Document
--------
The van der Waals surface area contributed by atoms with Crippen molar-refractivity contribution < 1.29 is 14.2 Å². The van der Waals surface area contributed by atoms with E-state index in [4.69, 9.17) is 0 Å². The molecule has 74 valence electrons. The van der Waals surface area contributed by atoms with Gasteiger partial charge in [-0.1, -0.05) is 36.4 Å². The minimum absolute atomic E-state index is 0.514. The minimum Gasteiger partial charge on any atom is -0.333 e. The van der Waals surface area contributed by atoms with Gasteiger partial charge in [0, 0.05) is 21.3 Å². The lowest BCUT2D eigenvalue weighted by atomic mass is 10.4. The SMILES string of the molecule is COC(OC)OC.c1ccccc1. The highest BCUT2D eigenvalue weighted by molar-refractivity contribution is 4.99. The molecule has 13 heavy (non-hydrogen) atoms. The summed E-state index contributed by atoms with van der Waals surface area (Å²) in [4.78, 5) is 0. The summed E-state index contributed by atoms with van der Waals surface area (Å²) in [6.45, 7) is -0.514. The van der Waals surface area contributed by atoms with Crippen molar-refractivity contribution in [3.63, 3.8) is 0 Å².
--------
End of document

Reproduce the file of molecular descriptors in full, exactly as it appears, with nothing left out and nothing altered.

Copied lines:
The van der Waals surface area contributed by atoms with Crippen molar-refractivity contribution < 1.29 is 14.2 Å². The van der Waals surface area contributed by atoms with E-state index in [4.69, 9.17) is 0 Å². The molecule has 74 valence electrons. The van der Waals surface area contributed by atoms with Gasteiger partial charge in [-0.1, -0.05) is 36.4 Å². The minimum absolute atomic E-state index is 0.514. The minimum Gasteiger partial charge on any atom is -0.333 e. The van der Waals surface area contributed by atoms with Gasteiger partial charge in [0, 0.05) is 21.3 Å². The lowest BCUT2D eigenvalue weighted by atomic mass is 10.4. The SMILES string of the molecule is COC(OC)OC.c1ccccc1. The highest BCUT2D eigenvalue weighted by molar-refractivity contribution is 4.99. The molecule has 13 heavy (non-hydrogen) atoms. The summed E-state index contributed by atoms with van der Waals surface area (Å²) in [4.78, 5) is 0. The summed E-state index contributed by atoms with van der Waals surface area (Å²) in [6.45, 7) is -0.514. The van der Waals surface area contributed by atoms with Crippen molar-refractivity contribution in [3.63, 3.8) is 0 Å².